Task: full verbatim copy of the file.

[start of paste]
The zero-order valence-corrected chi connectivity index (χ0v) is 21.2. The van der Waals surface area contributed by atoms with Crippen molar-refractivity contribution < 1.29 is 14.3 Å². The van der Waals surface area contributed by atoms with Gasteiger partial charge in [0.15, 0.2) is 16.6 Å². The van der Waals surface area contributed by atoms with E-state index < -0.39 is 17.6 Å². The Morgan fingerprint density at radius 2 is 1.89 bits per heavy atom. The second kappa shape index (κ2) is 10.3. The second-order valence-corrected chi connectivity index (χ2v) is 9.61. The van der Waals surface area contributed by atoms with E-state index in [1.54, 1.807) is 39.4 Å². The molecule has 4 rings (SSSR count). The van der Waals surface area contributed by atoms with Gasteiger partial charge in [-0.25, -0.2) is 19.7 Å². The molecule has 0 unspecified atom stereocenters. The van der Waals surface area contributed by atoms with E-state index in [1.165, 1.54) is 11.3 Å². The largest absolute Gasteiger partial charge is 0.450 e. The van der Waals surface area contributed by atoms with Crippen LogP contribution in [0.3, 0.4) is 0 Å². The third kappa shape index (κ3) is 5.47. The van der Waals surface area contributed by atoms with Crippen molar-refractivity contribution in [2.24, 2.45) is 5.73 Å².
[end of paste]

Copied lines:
The zero-order valence-corrected chi connectivity index (χ0v) is 21.2. The van der Waals surface area contributed by atoms with Crippen molar-refractivity contribution < 1.29 is 14.3 Å². The van der Waals surface area contributed by atoms with Gasteiger partial charge in [0.15, 0.2) is 16.6 Å². The van der Waals surface area contributed by atoms with E-state index < -0.39 is 17.6 Å². The Morgan fingerprint density at radius 2 is 1.89 bits per heavy atom. The second kappa shape index (κ2) is 10.3. The second-order valence-corrected chi connectivity index (χ2v) is 9.61. The van der Waals surface area contributed by atoms with E-state index in [1.54, 1.807) is 39.4 Å². The molecule has 4 rings (SSSR count). The van der Waals surface area contributed by atoms with Gasteiger partial charge in [-0.25, -0.2) is 19.7 Å². The molecule has 0 unspecified atom stereocenters. The van der Waals surface area contributed by atoms with E-state index in [1.165, 1.54) is 11.3 Å². The largest absolute Gasteiger partial charge is 0.450 e. The van der Waals surface area contributed by atoms with Crippen LogP contribution in [0.3, 0.4) is 0 Å². The third kappa shape index (κ3) is 5.47. The van der Waals surface area contributed by atoms with Crippen molar-refractivity contribution in [2.24, 2.45) is 5.73 Å².